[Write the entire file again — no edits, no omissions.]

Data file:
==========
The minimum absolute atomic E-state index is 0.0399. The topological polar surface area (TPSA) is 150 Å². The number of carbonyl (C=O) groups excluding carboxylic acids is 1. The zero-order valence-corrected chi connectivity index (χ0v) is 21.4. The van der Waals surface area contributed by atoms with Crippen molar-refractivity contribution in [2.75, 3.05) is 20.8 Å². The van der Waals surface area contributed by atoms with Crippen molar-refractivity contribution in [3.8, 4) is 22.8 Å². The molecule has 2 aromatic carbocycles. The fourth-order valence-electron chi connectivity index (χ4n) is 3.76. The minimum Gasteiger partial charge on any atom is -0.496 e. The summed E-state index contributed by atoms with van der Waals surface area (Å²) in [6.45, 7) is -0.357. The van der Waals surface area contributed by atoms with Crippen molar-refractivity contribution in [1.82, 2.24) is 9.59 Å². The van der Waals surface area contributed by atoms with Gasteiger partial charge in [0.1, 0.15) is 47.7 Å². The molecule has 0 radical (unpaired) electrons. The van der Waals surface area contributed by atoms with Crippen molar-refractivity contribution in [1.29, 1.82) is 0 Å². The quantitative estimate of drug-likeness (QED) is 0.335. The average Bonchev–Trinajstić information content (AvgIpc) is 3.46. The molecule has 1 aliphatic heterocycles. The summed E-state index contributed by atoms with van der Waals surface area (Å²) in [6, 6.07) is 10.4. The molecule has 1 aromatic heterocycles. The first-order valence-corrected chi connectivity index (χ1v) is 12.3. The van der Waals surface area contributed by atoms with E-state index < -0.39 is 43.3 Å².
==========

The minimum absolute atomic E-state index is 0.0399. The topological polar surface area (TPSA) is 150 Å². The number of carbonyl (C=O) groups excluding carboxylic acids is 1. The zero-order valence-corrected chi connectivity index (χ0v) is 21.4. The van der Waals surface area contributed by atoms with Crippen molar-refractivity contribution in [2.75, 3.05) is 20.8 Å². The van der Waals surface area contributed by atoms with Crippen molar-refractivity contribution in [3.8, 4) is 22.8 Å². The molecule has 2 aromatic carbocycles. The fourth-order valence-electron chi connectivity index (χ4n) is 3.76. The minimum Gasteiger partial charge on any atom is -0.496 e. The summed E-state index contributed by atoms with van der Waals surface area (Å²) in [6.45, 7) is -0.357. The van der Waals surface area contributed by atoms with Crippen molar-refractivity contribution in [1.82, 2.24) is 9.59 Å². The van der Waals surface area contributed by atoms with Gasteiger partial charge in [0.1, 0.15) is 47.7 Å². The molecule has 0 radical (unpaired) electrons. The van der Waals surface area contributed by atoms with Crippen molar-refractivity contribution in [1.29, 1.82) is 0 Å². The quantitative estimate of drug-likeness (QED) is 0.335. The average Bonchev–Trinajstić information content (AvgIpc) is 3.46. The molecule has 1 aliphatic heterocycles. The summed E-state index contributed by atoms with van der Waals surface area (Å²) in [6, 6.07) is 10.4. The molecule has 1 aromatic heterocycles. The first-order valence-corrected chi connectivity index (χ1v) is 12.3. The van der Waals surface area contributed by atoms with E-state index < -0.39 is 43.3 Å².